Remortgage now and save £2,600 on a £100,000 mortgage

Mortgage interest rates are at an all-time low, so now is the time to fix your payments

2.3m householders will struggle with mortgage repayments
(Image credit: Jeff J Mitchell/Getty Images)

If you haven't remortgaged recently, then what are you waiting for? Mortgage rates are at record lows and you could save yourself a small fortune by switching to the best possible rate.

The average fixed mortgage rate is currently 3.43 per cent, according to, but the best deals are far lower at 1.18 per cent. Switch to that low rate and you would save £2,684 over two years if you borrow £100,000.

Usually you need to make a decision between fixed and variable rate mortgages. But at the moment there are fixed rate deals that are cheaper than variable so, as long as you have a good enough loan-to-value (LTV) ratio to snaffle the best deals, you should look at fixed rate options. After all, the base rate is highly unlikely to go down, so there is little benefit to be had with a variable rate mortgage.

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In the fixed rate market there are plenty of good deals out there. The lowest two-year fix is offered by Yorkshire Building Society and has a rate of just 1.18 per cent. To get that you need to have an LTV of 65 per cent - at the most - and there is a fee of £1,499. But don't just go for the lowest interest rate. The banks are savvy about this and will offer a mortgage with a low rate to put them at the top of the comparison tables - but it will come with enormous fees.

Norwich & Peterborough Building Society offers a two-year fix with a higher rate of 1.64 per cent, but the fees are far lower at £345. Given that your fees are added to your mortgage and interest charged on them, they can make a big difference. Over two years you'll pay £639 more for the Yorkshire Building Society mortgage if you borrow £100,000. So the Norwich & Peterborough deal is actually cheaper despite having a higher interest rate.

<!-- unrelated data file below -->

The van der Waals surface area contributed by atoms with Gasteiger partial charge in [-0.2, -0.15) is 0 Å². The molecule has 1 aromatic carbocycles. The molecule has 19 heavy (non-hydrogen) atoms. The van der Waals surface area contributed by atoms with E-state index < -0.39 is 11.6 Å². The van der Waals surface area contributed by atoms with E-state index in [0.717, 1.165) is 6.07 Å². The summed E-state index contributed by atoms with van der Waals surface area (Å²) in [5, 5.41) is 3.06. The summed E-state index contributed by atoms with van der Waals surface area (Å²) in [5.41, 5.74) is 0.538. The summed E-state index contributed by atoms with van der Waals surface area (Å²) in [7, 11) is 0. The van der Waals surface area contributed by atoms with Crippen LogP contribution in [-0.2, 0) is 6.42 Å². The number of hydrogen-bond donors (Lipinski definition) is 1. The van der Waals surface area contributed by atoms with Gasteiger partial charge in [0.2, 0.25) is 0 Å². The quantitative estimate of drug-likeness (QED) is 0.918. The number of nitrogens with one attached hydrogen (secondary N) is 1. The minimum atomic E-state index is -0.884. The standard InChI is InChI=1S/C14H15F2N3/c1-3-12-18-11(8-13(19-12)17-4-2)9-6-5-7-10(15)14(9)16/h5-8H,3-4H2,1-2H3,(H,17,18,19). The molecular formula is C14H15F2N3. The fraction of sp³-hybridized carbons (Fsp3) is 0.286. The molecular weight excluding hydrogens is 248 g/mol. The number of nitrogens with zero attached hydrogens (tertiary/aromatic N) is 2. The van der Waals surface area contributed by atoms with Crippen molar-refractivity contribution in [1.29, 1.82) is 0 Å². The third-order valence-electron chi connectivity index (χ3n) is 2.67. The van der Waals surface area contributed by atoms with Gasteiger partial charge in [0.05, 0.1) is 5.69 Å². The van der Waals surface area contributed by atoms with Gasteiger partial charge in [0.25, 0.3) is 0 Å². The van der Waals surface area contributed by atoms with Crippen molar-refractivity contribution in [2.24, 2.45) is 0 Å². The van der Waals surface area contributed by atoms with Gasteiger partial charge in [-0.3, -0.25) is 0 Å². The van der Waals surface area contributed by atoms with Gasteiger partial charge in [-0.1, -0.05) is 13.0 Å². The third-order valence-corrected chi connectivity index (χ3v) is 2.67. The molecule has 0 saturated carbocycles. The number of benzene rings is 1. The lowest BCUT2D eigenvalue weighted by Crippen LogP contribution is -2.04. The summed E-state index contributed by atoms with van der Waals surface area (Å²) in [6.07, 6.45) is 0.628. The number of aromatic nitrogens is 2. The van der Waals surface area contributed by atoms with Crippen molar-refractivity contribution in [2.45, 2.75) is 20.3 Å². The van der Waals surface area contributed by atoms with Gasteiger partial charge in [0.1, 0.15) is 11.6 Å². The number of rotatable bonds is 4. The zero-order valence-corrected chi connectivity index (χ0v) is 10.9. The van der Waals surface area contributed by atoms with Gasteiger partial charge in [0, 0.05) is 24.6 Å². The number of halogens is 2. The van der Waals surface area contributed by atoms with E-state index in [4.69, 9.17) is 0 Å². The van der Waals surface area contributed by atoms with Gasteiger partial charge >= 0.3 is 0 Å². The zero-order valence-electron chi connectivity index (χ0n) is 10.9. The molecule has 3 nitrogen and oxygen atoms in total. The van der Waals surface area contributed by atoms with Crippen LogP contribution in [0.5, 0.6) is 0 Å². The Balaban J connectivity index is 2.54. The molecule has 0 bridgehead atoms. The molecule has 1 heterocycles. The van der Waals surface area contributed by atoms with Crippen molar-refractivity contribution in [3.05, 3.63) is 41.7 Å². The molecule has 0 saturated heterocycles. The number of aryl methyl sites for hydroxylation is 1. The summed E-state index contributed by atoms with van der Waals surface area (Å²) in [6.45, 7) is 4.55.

In contrast the cheapest two-year variable rate is 1.25 per cent from Tesco Bank with a £995 fee. That would cost you more than £200 extra over two years than the best fixed-rate deal - even if mortgage rates don't move. So there really is no reason not to fix.

In fact, you may want to consider fixing for longer. The interest rates on five and ten-year fixes are unbelievably low. Get one of those deals and you could really save money as interest rates are widely predicted to rise in the coming years. You will also save a lot of money as you won't have to pay the costs of remortgaging every couple of years. This could save you thousands of pounds over a decade.

Chelsea Building Society offers the lowest five-year fix with a rate of 2.19 per cent. To get that you will need to have a maximum LTV of 65 per cent and pay an arrangement fee of £1,675.

But, Yorkshire Building Society offers a five-year fix at a rate of 2.24 per cent with a far lower fee of £975. That would work out £552 cheaper than the Chelsea mortgage over five years.

If you are in a position to, you may even want to consider a ten-year fixed rate mortgage. First Direct is top of the table with a rate of just 2.89 per cent fixed for ten years. The maximum LTV is 65 per cent and fees are £950, but you have to have a First Direct current account to be eligible.

Even taking into account fees, the First Direct mortgage is the cheapest ten-year fix, but if you don't want to switch current account provider, Nationwide, Santander and Barclays also offer ten-year fixes at a rate of 2.94 per cent.

A word of warning with long-term fixes though. Make sure you read the small print on early repayment charges and porting. Will you be stung by charges if you want to move house, or can you take the mortgage with you? For example, the First Direct ten-year mortgage can be ported to another property, but if you do decide to leave the deal before the ten years are up you'll face up to a three per cent early repayment charge.

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